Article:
Co-founder of Water Wells First Kevin Jakubec said while he is cautiously optimistic about the news of a health hazard investigation into well contamination in Chatham-Kent, he has concerns with what he sees as “serious shortcomings” regarding how the government is handling the investigation.
MPP and Ontario Labour Minister Monte McNaughton announced July 19 the health hazard investigation into Chatham-Kent water wells contaminated with black sediment, acting on a promise made a year ago by a campaigning Doug Ford
The five-member panel doing the investigation is tasked with determining if the well water and the sediment it contains are safe for human consumption. Members include local geologist Dr. Keith Benn, environmental health scientist Dr. Glenn Ferguson, epidemiologist Dr. Shelley A. Harris who specializes in exposure measurement, toxicologist Dr. Ron Brecher and toxicologist Mark Chappel.
Jakubec said the toxicologists and epidemiologist are good news but at a press conference July 25, asked where were the expert geoscientist with experience in black shale formations, a hydrogeologist and a seismologist who would be able to provide the other pieces of the why and how questions on black shale clogging wells and filters. Kettle Point Black Shale that forms the bedrock in this area is known to contain heavy metals such as lead, uranium and arsenic.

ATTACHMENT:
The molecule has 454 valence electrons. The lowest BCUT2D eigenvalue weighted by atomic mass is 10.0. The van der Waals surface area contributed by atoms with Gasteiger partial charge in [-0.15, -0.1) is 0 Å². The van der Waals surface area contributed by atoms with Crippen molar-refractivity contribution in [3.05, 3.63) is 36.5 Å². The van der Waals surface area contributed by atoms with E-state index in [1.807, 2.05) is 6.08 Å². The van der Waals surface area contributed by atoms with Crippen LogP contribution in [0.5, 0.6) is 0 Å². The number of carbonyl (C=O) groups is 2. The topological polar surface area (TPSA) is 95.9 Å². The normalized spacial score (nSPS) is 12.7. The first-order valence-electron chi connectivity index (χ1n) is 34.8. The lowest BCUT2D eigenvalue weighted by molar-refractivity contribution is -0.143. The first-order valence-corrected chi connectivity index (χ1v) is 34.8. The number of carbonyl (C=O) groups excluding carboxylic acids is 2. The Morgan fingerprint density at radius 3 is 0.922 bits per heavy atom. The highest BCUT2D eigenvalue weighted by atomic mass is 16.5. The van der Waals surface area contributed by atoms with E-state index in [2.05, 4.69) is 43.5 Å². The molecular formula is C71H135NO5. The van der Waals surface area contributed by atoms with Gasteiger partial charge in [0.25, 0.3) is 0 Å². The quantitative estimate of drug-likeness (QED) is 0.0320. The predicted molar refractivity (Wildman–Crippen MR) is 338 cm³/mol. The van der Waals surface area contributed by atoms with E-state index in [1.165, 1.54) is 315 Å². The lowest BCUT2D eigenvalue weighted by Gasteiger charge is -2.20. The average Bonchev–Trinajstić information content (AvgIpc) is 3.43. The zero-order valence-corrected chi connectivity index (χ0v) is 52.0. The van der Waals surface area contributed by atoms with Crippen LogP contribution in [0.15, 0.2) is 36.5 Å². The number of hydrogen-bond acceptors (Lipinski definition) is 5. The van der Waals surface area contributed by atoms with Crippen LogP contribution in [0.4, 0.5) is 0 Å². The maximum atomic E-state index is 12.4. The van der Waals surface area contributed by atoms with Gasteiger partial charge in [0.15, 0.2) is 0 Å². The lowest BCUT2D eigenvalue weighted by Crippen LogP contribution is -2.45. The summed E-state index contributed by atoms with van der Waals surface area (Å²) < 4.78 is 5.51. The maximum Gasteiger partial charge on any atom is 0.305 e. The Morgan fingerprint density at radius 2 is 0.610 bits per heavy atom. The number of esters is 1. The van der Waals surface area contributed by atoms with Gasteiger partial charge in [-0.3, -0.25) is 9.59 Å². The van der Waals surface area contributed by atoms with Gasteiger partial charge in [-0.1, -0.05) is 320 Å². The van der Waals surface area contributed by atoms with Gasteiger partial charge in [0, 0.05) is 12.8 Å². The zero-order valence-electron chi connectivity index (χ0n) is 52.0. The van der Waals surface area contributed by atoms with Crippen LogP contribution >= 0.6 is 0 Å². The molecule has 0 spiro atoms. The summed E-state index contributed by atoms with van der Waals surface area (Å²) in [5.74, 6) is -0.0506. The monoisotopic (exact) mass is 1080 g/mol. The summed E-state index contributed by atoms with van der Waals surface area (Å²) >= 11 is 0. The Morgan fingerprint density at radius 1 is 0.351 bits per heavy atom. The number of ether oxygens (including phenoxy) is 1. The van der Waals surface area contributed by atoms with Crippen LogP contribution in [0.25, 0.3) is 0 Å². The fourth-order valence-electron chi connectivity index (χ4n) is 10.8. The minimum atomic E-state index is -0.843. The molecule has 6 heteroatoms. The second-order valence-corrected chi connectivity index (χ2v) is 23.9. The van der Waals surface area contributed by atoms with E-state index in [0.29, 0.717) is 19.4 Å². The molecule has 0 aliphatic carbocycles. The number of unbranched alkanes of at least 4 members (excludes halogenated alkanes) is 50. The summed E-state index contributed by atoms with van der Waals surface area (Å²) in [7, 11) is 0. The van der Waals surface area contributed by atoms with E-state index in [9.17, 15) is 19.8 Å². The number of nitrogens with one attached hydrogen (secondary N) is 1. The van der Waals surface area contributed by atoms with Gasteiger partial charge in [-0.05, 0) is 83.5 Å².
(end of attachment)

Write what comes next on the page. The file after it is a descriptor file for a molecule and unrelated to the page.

Benn, who is on the panel as the lone geologist, is a structural geologist with expertise in the Canadian Shield and gold mining applications, according to his resume.
Jakubec also has concerns that AECOM, the company retained by the wind farms company, North Kent Wind, to collect samples of well water after complaints were made, refused to collect sediment samples, going as far as to filter out the black sediment from collected water samples at the home of Dave Lusk in Chatham township. If those reports and collections of well water samples from well complaints, including Lusk’s are being used as the basis of the health hazard investigation, Jakubec said there is bias going into the investigation.
Jakubec has video of an AECOM technician filtering out the sediment and taking pictures of it, but in the AECOM technical report to the MOE, the sediment was “mischaracterized” as a well equipment malfunction.
“Why aren’t they testing the sediment and why did the Ministry of the Environment not come and investigate? They have never been to Dave’s farm. This is discharge and that’s under section 15 of the Environmental Protection Act,” Jakubec said as he showed the video to media. “Any discharge never seen before is a violation of that section, especially if it impacts quality of life. He had no water at all.”